Wednesday, 10 March 2004

Questions (89, 90, 91)

Dan Boyle


150 Mr. Boyle asked the Minister for Social and Family Affairs the number of Irish citizens that have applied for unemployment benefits in other EU countries; the countries involved; and if she will make a statement on the matter. [7920/04]

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Dan Boyle


222 Mr. Boyle asked the Minister for Social and Family Affairs the number of Irish citizens that have applied for social welfare benefits in other EU countries; the countries involved; and if she will make a statement on the matter. [8028/04]

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Written answers (Question to Minister for Family)

I propose to take Question Nos. 150 and 222 together.

The facility whereby persons receiving unemployment and other social welfare benefits in Ireland can transfer those payments to another member state is provided by Regulation 1408/71. It deals with the application of member states' social security systems to persons moving within the EU.

One of its basic principles is that where an insured person is in receipt of a social security benefit they must be allowed to export that benefit to another member state. There are a number of conditions attached to the export of unemployment benefit. First, a person must satisfy all national legislative requirements for entitlement to that benefit, such as being available for and genuinely seeking employment. Where, after being in receipt of unemployment benefit for four weeks, a person decides to go abroad, they can apply at their local office to have their benefit exported.

After arriving in their destination state the unemployed person must immediately register with the employment services of that state and be subject to whatever control procedures are in place there. Entitlement to Irish unemployment benefit in that state will then continue for a maximum period of three months, unless the unemployed person finds employment.

It is not possible to tell how many people exporting their unemployment benefit from Ireland are Irish citizens. Under Regulation 1408/71 any person, not just an Irish citizen, in receipt of the benefit can export it to another member state. During 2003 a total of 346 people availed of this provision. The countries to which they exported their unemployment benefit were as follows:































Question No. 151 answered with QuestionNo. 110.
Question No. 152 answered with QuestionNo. 114.
Question No. 153 answered with QuestionNo. 115.
Question No. 154 answered with QuestionNo. 113.

Brian O'Shea


155 Mr. O’Shea asked the Minister for Social and Family Affairs if she has satisfied herself that all persons entitled to social welfare payments have their attention drawn to their entitlements; if she has plans for additional promotional or information campaigns to ensure that persons have their attention drawn to their entitlements; and if she will make a statement on the matter. [7817/04]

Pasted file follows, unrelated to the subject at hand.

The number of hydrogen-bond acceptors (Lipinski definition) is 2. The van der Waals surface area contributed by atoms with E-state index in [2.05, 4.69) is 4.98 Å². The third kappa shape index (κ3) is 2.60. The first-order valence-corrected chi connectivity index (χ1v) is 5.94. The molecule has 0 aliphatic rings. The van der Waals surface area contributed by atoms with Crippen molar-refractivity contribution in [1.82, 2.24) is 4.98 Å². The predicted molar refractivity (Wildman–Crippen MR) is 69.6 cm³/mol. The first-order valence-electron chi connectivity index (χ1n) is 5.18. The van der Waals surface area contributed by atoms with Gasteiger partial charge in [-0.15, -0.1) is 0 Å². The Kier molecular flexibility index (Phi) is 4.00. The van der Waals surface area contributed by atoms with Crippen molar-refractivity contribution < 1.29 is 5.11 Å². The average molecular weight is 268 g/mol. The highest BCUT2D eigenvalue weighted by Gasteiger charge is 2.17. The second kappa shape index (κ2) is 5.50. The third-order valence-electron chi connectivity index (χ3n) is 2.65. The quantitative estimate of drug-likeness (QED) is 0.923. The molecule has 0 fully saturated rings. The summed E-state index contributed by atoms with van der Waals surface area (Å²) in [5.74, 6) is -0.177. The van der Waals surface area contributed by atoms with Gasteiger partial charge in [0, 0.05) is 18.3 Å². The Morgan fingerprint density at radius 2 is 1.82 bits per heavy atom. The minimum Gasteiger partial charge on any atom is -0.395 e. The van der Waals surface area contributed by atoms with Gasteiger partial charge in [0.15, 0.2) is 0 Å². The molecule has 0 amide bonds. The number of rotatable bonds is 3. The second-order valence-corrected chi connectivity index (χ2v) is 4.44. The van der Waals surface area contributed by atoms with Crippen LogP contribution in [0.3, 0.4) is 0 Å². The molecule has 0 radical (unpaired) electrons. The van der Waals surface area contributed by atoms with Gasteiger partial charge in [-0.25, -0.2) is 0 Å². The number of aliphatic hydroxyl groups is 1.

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An essential element of the delivery of social welfare services is the provision of comprehensive information in a clear and simple manner. The objective of my Department's information policy is to ensure that all citizens are made aware of their entitlements across all social welfare schemes and supports and are kept informed of changes and improvements as they occur. I am satisfied that objective is being met.

My Department directs information to citizens on new schemes and services through advertising, using an appropriate mix of national and provincial media, and through information leaflets, fact sheets, posters and direct mailshots. All our schemes and services are publicised on our website at Selective use is also made of freephone telephone services to provide information on new schemes and services and at particular times of the year, such as budget time.

With regard to information products, my Department produces a comprehensive range of information booklets covering each social welfare payment. These are widely available from the network of 130 social welfare local offices and branch offices throughout the country as well as from citizen's information centres and many local organisations. Information is also available from information officers located in SWLOs who give talks to many groups and organisations and attend exhibitions and seminars.

My Department also works closely with voluntary and community organisations involved in an information giving role. A number of such organisations receive funding on an annual basis towards the cost of providing welfare rights and information services for their target groups.

Consultation with our customers is another route towards understanding their needs and expectations. We use a range of methods such as customer panels, customer surveys and comment cards. The findings of our customer surveys are, in the main, positive and show a high overall satisfaction rating with the services provided, including information provision. My Department is planning an information campaign for later this year which will promote the role of our SWLOs, particularly the information officers, as a key information contact point in disseminating information on social welfare entitlements across all age groups.

Comhairle is the national information agency operating under the aegis of my Department. It supports the provision of independent information, advice and other supports to all citizens, including those with disabilities. The organisation supports a network of 85 citizen's information centres whose role is to provide information to members of the public on all social services.